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Ross River virus (RRV) infection is a debilitating disease that has a significant impact on population health, economic productivity, and tourism in Australia. This study examined epidemiologic patterns of RRV disease in Queensland, Australia, during January 2001-December 2011 at a statistical local area level. Spatial-temporal analyses were used to identify the patterns of the disease distribution over time stratified by age, sex, and space. The results show that the mean annual incidence was 54 per 100,000 persons and a male:female ratio of 1:1.1. Two space-time clusters were identified: the areas adjacent to Townsville: on the eastern coast of Queensland and the southeast areas. Thus, although public health intervention should be considered across all areas in which RRV occurs, it should specifically focus on these high-risk regions, particularly during summer and autumn to reduce the social and economic impacts of RRV.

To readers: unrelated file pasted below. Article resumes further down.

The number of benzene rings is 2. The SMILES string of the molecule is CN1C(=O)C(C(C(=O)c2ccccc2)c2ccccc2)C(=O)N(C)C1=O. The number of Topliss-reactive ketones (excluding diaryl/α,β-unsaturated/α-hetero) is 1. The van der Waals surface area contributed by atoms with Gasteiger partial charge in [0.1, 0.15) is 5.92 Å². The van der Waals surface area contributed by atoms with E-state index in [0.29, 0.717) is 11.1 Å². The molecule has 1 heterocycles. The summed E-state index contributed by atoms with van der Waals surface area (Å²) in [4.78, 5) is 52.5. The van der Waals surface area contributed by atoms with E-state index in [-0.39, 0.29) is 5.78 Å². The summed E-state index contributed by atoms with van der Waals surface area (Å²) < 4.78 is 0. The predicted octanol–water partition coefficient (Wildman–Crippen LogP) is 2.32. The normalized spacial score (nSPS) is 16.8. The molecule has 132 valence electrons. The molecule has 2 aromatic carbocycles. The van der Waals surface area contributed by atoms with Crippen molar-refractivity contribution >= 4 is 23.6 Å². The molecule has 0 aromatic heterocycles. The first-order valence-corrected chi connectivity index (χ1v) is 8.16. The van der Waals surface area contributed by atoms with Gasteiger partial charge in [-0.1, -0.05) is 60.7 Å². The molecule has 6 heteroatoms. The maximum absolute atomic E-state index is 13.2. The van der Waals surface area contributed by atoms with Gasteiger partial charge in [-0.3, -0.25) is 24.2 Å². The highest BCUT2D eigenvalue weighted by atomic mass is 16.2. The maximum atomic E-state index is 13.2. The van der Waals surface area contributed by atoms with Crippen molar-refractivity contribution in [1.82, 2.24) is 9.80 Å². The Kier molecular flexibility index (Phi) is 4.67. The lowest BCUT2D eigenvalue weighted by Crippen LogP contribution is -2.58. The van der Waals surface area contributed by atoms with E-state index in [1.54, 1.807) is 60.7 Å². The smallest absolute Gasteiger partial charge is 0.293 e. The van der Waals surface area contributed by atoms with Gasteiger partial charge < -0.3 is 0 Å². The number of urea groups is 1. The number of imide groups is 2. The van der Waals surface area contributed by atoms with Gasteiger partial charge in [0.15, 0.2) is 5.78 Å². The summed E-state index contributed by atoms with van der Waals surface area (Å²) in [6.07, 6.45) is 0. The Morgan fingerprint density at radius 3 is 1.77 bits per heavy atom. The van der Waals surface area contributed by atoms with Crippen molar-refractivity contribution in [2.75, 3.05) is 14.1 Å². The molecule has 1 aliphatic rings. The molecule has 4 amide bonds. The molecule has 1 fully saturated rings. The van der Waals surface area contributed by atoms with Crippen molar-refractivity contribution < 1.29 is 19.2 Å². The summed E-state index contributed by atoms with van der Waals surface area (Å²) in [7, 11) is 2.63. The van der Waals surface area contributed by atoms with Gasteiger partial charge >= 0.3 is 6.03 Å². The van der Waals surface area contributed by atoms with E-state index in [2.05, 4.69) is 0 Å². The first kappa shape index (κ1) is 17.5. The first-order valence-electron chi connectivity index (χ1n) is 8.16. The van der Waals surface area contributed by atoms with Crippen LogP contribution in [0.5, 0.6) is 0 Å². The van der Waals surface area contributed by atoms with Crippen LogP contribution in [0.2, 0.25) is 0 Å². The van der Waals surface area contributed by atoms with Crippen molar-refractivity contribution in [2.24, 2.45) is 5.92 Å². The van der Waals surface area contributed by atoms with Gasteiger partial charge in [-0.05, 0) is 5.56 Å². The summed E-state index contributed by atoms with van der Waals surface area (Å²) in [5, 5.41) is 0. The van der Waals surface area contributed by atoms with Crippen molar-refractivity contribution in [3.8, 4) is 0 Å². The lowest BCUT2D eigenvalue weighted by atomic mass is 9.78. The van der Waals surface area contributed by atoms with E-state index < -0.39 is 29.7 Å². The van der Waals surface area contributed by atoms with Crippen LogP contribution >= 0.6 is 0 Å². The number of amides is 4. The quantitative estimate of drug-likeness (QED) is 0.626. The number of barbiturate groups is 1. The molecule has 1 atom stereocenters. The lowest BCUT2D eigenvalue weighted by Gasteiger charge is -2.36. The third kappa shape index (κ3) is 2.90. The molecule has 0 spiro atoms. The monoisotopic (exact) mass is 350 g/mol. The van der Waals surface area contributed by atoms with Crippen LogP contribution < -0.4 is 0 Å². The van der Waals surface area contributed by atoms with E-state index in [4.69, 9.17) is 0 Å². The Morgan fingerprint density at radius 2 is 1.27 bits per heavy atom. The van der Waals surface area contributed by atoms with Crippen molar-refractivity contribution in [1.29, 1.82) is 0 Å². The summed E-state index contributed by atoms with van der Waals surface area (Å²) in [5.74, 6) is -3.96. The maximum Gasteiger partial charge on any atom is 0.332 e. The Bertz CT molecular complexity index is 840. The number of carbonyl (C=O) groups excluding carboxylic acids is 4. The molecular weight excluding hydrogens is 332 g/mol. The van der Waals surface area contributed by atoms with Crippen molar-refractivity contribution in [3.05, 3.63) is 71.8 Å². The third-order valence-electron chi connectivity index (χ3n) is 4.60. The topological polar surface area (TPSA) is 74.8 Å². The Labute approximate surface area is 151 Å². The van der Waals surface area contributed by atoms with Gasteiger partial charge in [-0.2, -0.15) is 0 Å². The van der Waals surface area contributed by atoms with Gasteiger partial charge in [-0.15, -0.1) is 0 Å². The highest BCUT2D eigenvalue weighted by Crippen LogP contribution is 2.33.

Full text available at link on right hand side of this page or from teh Publisher’s web site at http://www.ajtmh.org/content/91/1/109.long